Publication date: 
Tue, 04/15/2014
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  2. Shugart, H.H. 1984. A theory of forest dynamics: the ecological implications of forest succession models. Springer-Verlag, New York.
  3. Pacala, S.W.; Canham, C.D.; Silander, J.A.J. 1993. Forest models defined by field measurements: I. The design of a northeastern forest simulator. Canadian Journal of Forest Research. 23:1980-1988.
  4. Miller, C.; Urban, D.L. 2000. Modeling the effects of fire management alternatives on Sierra Nevada mixed-conifer forests. Ecological Applications. 10:85-94.
  5. 5. Prentice, C.I.; Sykes, M.T.; Cramer, W. 1993. A simulation model for the transient effects of climate change on forest landscapes. Ecolological Modeling. 65:51-70.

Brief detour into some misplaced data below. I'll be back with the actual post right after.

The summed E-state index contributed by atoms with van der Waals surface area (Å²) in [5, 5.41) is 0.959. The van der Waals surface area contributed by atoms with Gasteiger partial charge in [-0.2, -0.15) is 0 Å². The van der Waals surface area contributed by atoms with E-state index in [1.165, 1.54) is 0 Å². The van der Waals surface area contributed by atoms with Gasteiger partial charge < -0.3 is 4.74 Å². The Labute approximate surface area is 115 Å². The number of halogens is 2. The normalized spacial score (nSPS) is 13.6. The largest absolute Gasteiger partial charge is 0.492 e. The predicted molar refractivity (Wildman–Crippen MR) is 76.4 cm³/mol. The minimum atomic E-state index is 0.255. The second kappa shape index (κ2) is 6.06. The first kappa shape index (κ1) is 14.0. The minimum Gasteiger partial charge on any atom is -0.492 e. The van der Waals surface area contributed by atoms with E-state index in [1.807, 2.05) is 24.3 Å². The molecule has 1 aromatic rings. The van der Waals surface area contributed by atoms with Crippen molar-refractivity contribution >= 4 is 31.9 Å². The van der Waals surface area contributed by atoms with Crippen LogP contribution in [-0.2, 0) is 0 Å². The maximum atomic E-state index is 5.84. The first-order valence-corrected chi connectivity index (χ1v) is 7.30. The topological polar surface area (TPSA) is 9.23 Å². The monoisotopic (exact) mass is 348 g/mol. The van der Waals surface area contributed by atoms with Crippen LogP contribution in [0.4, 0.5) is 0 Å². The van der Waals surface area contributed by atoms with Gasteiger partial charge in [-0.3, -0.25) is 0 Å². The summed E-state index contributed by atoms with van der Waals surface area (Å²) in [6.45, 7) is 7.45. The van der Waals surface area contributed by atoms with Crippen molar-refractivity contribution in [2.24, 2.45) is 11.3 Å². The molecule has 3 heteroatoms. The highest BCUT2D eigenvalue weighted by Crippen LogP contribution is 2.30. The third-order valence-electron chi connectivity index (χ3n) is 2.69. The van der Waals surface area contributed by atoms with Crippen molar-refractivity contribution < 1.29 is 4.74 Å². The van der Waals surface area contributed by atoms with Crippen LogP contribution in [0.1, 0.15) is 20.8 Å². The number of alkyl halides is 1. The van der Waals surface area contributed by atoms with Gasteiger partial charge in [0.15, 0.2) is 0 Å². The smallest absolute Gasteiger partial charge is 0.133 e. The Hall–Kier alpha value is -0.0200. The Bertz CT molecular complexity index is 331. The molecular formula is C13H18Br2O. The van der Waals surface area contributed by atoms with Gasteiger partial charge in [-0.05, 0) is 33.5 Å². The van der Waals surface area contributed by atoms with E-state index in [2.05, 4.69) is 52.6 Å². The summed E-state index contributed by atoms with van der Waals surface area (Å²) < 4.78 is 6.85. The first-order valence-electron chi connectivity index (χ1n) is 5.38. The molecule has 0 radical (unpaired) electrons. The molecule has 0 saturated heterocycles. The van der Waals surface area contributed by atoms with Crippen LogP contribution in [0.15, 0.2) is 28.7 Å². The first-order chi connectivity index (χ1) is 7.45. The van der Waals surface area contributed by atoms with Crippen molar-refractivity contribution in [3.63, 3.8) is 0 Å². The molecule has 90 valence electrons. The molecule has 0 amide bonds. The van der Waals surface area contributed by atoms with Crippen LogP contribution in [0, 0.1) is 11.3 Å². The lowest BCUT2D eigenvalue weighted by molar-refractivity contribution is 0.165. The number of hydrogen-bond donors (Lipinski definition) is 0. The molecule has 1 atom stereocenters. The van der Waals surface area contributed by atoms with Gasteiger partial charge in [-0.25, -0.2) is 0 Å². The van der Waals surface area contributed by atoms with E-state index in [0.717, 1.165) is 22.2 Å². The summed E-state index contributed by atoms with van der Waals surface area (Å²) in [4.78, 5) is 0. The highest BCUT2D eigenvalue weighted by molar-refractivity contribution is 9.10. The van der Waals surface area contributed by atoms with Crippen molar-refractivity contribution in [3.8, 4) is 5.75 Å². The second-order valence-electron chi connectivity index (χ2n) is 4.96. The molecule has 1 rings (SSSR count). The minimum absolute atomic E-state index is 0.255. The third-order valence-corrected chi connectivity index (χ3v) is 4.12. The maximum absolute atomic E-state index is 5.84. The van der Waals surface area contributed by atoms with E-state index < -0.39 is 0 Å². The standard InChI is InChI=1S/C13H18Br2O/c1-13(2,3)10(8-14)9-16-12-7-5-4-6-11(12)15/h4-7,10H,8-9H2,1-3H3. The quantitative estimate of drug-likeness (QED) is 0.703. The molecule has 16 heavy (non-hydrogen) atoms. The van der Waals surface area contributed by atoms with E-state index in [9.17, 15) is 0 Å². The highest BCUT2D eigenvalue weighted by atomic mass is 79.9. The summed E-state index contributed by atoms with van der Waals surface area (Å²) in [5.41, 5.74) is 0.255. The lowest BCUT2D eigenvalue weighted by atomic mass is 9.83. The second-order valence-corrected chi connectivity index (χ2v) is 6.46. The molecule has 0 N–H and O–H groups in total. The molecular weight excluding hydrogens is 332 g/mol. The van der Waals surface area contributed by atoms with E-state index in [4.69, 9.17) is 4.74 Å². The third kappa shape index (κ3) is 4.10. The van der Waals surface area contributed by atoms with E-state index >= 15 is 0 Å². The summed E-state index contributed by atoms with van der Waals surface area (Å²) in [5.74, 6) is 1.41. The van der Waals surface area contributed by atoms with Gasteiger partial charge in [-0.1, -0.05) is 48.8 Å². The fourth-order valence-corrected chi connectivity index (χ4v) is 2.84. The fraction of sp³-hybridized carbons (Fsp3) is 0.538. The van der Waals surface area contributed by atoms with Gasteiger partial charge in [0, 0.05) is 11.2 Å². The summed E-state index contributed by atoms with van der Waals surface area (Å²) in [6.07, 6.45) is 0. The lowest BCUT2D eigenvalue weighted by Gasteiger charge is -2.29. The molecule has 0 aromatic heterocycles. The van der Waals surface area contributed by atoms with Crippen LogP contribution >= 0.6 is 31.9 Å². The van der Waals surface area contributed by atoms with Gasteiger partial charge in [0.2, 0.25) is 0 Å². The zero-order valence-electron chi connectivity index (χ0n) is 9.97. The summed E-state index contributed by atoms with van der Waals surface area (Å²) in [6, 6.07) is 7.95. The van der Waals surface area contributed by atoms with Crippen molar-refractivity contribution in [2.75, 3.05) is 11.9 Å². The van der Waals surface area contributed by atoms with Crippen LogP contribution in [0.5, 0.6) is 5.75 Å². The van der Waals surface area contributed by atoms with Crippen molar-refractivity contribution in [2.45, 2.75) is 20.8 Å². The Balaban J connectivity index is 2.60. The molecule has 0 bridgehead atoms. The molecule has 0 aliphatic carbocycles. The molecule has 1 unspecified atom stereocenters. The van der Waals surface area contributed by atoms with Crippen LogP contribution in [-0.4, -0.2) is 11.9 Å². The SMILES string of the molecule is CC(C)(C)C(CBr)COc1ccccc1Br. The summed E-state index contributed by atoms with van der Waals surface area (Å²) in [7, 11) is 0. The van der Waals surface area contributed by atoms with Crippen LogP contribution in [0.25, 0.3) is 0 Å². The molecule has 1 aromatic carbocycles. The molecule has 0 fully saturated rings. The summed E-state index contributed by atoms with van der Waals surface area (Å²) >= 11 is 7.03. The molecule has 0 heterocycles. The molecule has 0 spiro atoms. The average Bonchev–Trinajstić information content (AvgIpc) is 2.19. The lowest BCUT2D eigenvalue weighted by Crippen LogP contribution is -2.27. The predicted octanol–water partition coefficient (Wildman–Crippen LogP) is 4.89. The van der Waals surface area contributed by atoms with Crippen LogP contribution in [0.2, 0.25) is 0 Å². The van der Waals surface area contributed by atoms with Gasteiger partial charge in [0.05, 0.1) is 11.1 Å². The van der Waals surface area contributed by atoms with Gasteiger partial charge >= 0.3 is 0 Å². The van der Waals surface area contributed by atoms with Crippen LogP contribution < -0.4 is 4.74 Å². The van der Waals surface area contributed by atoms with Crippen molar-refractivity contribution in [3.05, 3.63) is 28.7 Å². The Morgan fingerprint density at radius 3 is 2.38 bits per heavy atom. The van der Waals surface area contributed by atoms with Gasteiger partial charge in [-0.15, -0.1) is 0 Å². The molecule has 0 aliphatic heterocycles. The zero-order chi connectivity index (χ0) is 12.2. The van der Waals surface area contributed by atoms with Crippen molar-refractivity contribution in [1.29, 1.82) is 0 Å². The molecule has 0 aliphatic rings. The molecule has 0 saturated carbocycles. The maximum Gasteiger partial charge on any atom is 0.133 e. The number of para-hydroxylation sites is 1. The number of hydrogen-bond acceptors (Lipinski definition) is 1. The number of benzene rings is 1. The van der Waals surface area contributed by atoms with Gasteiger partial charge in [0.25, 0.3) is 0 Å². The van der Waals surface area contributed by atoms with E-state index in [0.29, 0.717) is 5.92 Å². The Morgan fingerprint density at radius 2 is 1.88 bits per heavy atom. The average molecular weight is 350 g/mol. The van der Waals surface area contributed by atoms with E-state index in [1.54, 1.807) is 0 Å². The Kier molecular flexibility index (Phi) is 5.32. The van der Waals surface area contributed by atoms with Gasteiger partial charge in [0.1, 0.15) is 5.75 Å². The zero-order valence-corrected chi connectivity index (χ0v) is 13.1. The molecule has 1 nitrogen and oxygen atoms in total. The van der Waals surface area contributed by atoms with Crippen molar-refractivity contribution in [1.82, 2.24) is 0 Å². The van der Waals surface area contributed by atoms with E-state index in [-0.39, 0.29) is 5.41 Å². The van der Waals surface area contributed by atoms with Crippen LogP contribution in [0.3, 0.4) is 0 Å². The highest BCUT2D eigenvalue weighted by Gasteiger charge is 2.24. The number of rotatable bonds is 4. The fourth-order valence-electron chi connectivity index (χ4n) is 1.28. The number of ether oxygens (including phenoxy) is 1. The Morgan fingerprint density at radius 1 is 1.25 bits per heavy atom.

6. Bugmann, H.; Cramer, W. 1998. Improving the behaviour of forest gap models along drought gradients. Forest Ecology and Management. 103:247-263.
  7. Cushman, S.A.; McKenzie, D.; Peterson, D.L.; Littell, J.; McKelvey, K.S. 2007. Research agenda for integrated landscape modeling. RMRS-GTR-194. USDA Forest Service, Rocky Mountain Research Station, Fort Collins, CO.
  8. Scheller, R.M.; Mladenoff, D.J. 2007. An ecological classification of forest landscape simulation models: tools and strategies for understanding broad-scale forested ecosystems.  Landscape Ecology. 22:491-505.
  9. He, H.S.; Keane, R.E.; Iverson, L.R.  2008.  Forest landscape models, definition, characterization, and classification. [pdf]  Forest Ecology and Management. 254:484-498.
  10. Xu, C.; Gertner, G.Z.; Scheller, R.M. 2009. Uncertainty in the response of a forest landscape to global climatic change.  Global Change Biology. 15:116–13.
  11. Medlyn, B.E.; Duursma, R.A.; Zeppel, M.J.B. 2011. Forest productivity under climate change: a checklist for evaluating model studies. Wiley Interdisciplinary Reviews: Climate Change. 2:332-355.